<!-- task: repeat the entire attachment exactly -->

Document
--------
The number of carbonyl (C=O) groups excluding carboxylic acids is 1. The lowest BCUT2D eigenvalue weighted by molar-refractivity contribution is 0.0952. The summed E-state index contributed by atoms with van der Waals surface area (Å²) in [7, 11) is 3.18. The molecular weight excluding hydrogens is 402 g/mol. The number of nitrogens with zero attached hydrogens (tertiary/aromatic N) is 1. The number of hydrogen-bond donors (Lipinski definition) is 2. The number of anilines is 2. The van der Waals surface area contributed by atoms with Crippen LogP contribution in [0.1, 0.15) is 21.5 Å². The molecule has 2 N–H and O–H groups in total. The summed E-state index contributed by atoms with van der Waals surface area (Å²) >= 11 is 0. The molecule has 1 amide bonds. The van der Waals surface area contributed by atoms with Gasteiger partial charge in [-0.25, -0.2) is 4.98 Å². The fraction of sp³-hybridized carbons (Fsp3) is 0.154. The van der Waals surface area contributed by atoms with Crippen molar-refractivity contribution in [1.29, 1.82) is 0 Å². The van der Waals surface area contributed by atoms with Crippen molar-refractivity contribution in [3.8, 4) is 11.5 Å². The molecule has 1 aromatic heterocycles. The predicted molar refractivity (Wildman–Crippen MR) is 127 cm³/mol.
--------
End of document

The number of carbonyl (C=O) groups excluding carboxylic acids is 1. The lowest BCUT2D eigenvalue weighted by molar-refractivity contribution is 0.0952. The summed E-state index contributed by atoms with van der Waals surface area (Å²) in [7, 11) is 3.18. The molecular weight excluding hydrogens is 402 g/mol. The number of nitrogens with zero attached hydrogens (tertiary/aromatic N) is 1. The number of hydrogen-bond donors (Lipinski definition) is 2. The number of anilines is 2. The van der Waals surface area contributed by atoms with Crippen LogP contribution in [0.1, 0.15) is 21.5 Å². The molecule has 2 N–H and O–H groups in total. The summed E-state index contributed by atoms with van der Waals surface area (Å²) >= 11 is 0. The molecule has 1 amide bonds. The van der Waals surface area contributed by atoms with Gasteiger partial charge in [-0.25, -0.2) is 4.98 Å². The fraction of sp³-hybridized carbons (Fsp3) is 0.154. The van der Waals surface area contributed by atoms with Crippen molar-refractivity contribution in [1.29, 1.82) is 0 Å². The van der Waals surface area contributed by atoms with Crippen molar-refractivity contribution in [3.8, 4) is 11.5 Å². The molecule has 1 aromatic heterocycles. The predicted molar refractivity (Wildman–Crippen MR) is 127 cm³/mol.